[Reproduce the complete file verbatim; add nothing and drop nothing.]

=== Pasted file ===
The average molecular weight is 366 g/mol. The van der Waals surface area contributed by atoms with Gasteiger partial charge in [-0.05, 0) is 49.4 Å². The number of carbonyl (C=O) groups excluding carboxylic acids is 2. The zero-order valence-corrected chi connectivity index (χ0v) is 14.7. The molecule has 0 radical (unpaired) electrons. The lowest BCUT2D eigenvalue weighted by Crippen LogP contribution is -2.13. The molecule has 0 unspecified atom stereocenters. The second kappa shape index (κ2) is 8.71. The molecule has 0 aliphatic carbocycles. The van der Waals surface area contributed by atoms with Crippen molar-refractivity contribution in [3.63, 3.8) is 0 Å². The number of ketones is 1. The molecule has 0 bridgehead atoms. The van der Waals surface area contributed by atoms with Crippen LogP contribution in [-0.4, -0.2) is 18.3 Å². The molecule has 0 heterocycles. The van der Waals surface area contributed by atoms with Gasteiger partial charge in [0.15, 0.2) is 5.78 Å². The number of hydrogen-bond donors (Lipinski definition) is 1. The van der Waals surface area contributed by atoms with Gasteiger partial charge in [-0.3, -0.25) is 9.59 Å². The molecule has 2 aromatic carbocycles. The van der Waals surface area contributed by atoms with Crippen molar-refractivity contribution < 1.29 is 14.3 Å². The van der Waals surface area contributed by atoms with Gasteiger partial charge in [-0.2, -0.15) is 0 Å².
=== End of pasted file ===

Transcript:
The average molecular weight is 366 g/mol. The van der Waals surface area contributed by atoms with Gasteiger partial charge in [-0.05, 0) is 49.4 Å². The number of carbonyl (C=O) groups excluding carboxylic acids is 2. The zero-order valence-corrected chi connectivity index (χ0v) is 14.7. The molecule has 0 radical (unpaired) electrons. The lowest BCUT2D eigenvalue weighted by Crippen LogP contribution is -2.13. The molecule has 0 unspecified atom stereocenters. The second kappa shape index (κ2) is 8.71. The molecule has 0 aliphatic carbocycles. The van der Waals surface area contributed by atoms with Crippen molar-refractivity contribution in [3.63, 3.8) is 0 Å². The number of ketones is 1. The molecule has 0 bridgehead atoms. The van der Waals surface area contributed by atoms with Crippen LogP contribution in [-0.4, -0.2) is 18.3 Å². The molecule has 0 heterocycles. The van der Waals surface area contributed by atoms with Gasteiger partial charge in [0.15, 0.2) is 5.78 Å². The number of hydrogen-bond donors (Lipinski definition) is 1. The van der Waals surface area contributed by atoms with Gasteiger partial charge in [-0.3, -0.25) is 9.59 Å². The molecule has 2 aromatic carbocycles. The van der Waals surface area contributed by atoms with Crippen molar-refractivity contribution < 1.29 is 14.3 Å². The van der Waals surface area contributed by atoms with Gasteiger partial charge in [-0.2, -0.15) is 0 Å².